• ... the problem of adding numbers" makes no sense. And, again, what do you mean by "expresses infinite computation"? – David Richerby Jan 19 at 0:46

You do not yet understand what Turing completeness means.

Turing completeness is the ability to perform arbitrary finite computations.

To simplify matters, we say an arbitrary finite computation is an effective procedure that, given some (finite) input, produces some (finite) output, after some (finite number of) steps. To simplify matters further, we assume the output for a given input is the same every time.

That is to say: the effect of a computation is a function from strings (finite sequences of symbols) to strings.

(Not all computations in practice are of this type, but as far as computability is concerned, they can be shown to correspond to a computation of this type.)

So the inputs, the outputs, and the numbers of steps are all finite. However, the set of possible inputs and the set of possible outputs can be infinite.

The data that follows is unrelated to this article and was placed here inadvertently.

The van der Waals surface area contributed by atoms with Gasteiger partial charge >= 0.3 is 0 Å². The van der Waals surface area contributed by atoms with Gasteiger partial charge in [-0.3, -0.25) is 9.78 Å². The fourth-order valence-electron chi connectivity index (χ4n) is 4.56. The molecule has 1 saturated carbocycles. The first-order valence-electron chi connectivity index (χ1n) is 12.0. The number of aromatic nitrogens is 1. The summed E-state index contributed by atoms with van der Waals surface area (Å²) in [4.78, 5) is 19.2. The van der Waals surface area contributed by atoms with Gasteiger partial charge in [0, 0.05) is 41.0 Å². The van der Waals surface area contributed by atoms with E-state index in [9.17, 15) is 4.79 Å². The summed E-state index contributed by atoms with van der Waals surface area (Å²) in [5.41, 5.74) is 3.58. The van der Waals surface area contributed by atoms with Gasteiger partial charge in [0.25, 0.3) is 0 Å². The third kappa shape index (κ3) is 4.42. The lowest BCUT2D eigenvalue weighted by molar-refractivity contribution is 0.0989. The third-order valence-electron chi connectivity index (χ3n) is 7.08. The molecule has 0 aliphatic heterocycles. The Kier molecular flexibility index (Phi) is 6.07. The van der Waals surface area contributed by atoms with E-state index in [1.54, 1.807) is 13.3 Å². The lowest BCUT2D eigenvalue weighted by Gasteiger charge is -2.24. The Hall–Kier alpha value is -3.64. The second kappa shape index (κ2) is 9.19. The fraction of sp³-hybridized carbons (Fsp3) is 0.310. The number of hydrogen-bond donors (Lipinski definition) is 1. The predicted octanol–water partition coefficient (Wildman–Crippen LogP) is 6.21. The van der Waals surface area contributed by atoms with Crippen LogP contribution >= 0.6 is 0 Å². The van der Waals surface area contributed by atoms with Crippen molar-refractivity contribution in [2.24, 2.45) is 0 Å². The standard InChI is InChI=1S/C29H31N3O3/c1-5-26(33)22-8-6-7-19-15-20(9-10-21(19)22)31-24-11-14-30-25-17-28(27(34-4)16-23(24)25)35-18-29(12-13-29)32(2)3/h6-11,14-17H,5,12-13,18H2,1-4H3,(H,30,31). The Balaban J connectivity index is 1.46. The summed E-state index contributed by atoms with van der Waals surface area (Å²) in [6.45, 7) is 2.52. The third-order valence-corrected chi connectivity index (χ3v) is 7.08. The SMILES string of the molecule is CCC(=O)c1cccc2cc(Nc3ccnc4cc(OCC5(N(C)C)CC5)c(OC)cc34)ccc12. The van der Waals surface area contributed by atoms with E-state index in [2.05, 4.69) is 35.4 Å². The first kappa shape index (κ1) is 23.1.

Such a function is called computable if and only if some Turing machine computes it. That is to say, the Turing machine, when started on a tape containing an input to the function, will always terminate with a tape containing the output defined by the function for that input.

It turns out that not all functions from strings to strings are computable.

In particular, we have decision problems. A decision problem can be given by defining a set of strings; the problem is to decide, given a string, whether it is a member of the set.

Given a set of strings, we can define its characteristic function as the function that maps every member of the set to "Y" and every non-member to "N".

A set is decidable if its characteristic function is computable: some Turing machine decides membership of the set for arbitrary strings. A set is undecidable if no such Turing machine exists. Undecidable sets exist.